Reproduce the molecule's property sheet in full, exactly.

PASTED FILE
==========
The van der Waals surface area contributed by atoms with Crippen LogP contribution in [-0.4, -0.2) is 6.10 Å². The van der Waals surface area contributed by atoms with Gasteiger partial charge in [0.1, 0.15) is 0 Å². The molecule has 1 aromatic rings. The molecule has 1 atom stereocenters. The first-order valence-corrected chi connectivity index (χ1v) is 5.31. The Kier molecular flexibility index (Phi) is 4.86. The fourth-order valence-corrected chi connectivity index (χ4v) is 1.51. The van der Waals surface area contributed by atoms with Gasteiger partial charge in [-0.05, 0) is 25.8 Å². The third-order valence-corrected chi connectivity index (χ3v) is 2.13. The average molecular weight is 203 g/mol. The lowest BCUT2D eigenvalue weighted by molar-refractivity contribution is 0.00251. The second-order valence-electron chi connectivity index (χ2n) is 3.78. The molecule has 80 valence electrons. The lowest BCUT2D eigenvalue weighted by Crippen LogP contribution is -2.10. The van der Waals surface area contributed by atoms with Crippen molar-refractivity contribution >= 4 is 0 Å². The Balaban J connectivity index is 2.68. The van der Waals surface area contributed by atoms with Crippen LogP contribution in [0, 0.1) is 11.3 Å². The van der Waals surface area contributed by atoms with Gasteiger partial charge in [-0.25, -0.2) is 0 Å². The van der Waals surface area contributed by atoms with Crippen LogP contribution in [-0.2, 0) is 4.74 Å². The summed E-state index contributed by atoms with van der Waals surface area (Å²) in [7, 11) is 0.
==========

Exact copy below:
The van der Waals surface area contributed by atoms with Crippen LogP contribution in [-0.4, -0.2) is 6.10 Å². The van der Waals surface area contributed by atoms with Gasteiger partial charge in [0.1, 0.15) is 0 Å². The molecule has 1 aromatic rings. The molecule has 1 atom stereocenters. The first-order valence-corrected chi connectivity index (χ1v) is 5.31. The Kier molecular flexibility index (Phi) is 4.86. The fourth-order valence-corrected chi connectivity index (χ4v) is 1.51. The van der Waals surface area contributed by atoms with Gasteiger partial charge in [-0.05, 0) is 25.8 Å². The third-order valence-corrected chi connectivity index (χ3v) is 2.13. The average molecular weight is 203 g/mol. The lowest BCUT2D eigenvalue weighted by molar-refractivity contribution is 0.00251. The second-order valence-electron chi connectivity index (χ2n) is 3.78. The molecule has 80 valence electrons. The lowest BCUT2D eigenvalue weighted by Crippen LogP contribution is -2.10. The van der Waals surface area contributed by atoms with Crippen molar-refractivity contribution >= 4 is 0 Å². The Balaban J connectivity index is 2.68. The van der Waals surface area contributed by atoms with Crippen LogP contribution in [0, 0.1) is 11.3 Å². The van der Waals surface area contributed by atoms with Gasteiger partial charge in [-0.25, -0.2) is 0 Å². The van der Waals surface area contributed by atoms with Crippen LogP contribution in [-0.2, 0) is 4.74 Å². The summed E-state index contributed by atoms with van der Waals surface area (Å²) in [7, 11) is 0.